Game Review: FIGHTING FANTASY - BLOOD OF THE ZOMBIE

PrintE-mail Written by Joel Harley

Review: Fighting Fantasy / Author: Ian Livingstone / Publisher: Tin Man Games / Format: iOS (reviewed), Android / Price: £3.99 / Release Date: Out Now

The Fighting Fantasy books get an upgrade, in more ways than one. Ian Livingstone's Blood of the Zombies marks the series' 30th anniversary with an all-new adventure. Available in trusty paperback form for the purists, and mobile for the 21st Century Fighting Fantasy fan, Blood of the Zombies may have a little added polish, but it's essentially the same gamebook experience we all know and love/hate.

Most gamebook fans will have grown up and found other outlets for their sword n' sorcery flights of fancy, but it's not quite the same, is it? Even the infamously frustrating videogame Demon's Souls can't hope to compete with an Ian Livingstone book in terms of gameplay induced fury. There's nothing quite as soul-destroying as having your arse kicked by a book. It's like regular reading, except you probably won't ever finish it, the narrator is very smug and the protagonist (that'll be YOU) is an idiot. I picked up most of the 59 books in the series, and finished two of them. Playing a Fighting Fantasy book is the literary equivalent of playing Resident Evil without a memory card. One foul-up, and it's back to the start for you.

The Fighting Fantasy books can now be found on iOS, and remain as infuriating as ever. The Warlock of Firetop Mountain, Deathtrap Dungeon and City of Thieves (a precursor to Liberty City) are amongst the titles available, built-in die and grisly illustrations included. Blood of the Zombies joins their ranks, shambling to the party with its new toys in tow.

YOU have been kidnapped, chained up and locked away in the basement of Goraya Castle, bullied and abused by a thug named Otto. Should you manage to escape (I fell at that first hurdle) you find yourself under attack from hordes of zombies and the evil henchmen of the villainous Gingrich Yurr. You must find away to escape the castle, survive the zombies and stop Yurr before it's too late. But this isn't quite the Fighting Fantasy you remember – this time you have guns. It's something of a shock to the system to be tackling an Ian Livingstone novel with a flak jacket and pump-action shotgun instead of a sword and shield, but you'll soon get into the swing of things. It's a streamlined system, doing away with your SKILL and LUCK, leaving you with only STAMINA to keep the ravenous zombies at bay. That, and the occasional submachine gun. By the later stages of the book, you'll be battling truly enormous swathes of zombies at once. Best hope your initial STAMINA roll goes well, then.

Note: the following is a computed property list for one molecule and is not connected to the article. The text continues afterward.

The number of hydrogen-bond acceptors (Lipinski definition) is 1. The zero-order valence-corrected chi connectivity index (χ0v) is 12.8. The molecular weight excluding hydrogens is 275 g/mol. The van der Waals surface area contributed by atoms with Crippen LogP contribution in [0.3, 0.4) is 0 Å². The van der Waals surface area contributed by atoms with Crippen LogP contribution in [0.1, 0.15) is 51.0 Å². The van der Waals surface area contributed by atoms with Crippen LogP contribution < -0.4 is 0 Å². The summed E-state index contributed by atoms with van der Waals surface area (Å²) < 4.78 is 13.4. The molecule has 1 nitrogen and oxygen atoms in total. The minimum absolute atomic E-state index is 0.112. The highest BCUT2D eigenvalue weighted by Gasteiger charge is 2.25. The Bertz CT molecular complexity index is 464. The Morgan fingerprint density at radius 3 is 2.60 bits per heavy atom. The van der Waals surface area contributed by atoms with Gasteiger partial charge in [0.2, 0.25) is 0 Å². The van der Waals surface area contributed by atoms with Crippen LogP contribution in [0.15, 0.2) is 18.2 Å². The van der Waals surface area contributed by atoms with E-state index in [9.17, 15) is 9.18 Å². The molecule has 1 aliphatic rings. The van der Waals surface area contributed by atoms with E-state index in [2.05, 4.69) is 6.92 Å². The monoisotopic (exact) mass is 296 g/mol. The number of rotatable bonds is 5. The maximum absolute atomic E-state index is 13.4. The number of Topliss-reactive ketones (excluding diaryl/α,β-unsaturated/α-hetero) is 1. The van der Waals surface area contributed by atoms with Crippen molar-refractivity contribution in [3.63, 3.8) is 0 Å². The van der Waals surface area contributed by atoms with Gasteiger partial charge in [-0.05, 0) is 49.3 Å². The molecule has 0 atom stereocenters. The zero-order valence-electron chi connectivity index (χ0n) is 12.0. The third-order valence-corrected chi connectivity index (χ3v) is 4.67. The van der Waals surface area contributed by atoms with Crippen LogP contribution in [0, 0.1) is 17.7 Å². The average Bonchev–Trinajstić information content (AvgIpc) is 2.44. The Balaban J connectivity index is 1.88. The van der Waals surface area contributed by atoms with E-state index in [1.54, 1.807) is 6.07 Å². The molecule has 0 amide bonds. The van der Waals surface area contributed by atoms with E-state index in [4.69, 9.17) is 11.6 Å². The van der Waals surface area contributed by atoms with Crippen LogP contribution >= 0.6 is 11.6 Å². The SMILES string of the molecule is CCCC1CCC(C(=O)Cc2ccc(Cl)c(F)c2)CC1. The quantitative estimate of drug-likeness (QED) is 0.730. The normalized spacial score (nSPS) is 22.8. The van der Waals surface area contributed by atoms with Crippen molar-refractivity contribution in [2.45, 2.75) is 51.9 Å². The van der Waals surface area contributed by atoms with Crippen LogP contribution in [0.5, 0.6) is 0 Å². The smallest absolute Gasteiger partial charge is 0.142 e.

There are a few nifty tricks to make gameplay less infuriating – three difficulty settings allow the reader an easier ride, while a helpful bookmarking system saves progress at any point. Somehow though, it feels like 'cheating' to accept any help. I don't need your pity, Fighting Fantasy. Well, maybe a little. The story isn't particularly original and nor is the gameplay (will you turn right or left? Do you wish to open the box? Run away or FIGHT?) but it's fast paced and fun enough – a page turner in every sense of the word (apart from the fact it literally doesn't have pages). It looks good too, with some grisly illustrations, dynamic combat mechanics (well, as dynamic as dice can get) and cute sound effects.

Ultimately, fans of the old stories should enjoy Blood of the Zombies. It delivers an authentic Fighting Fantasy experience while updating the gameplay and style in its own way. The older books remain superior, but it's nice that there's still a place for a little Choose Your Own Adventure, even in this Next Gen, app obsessed world.



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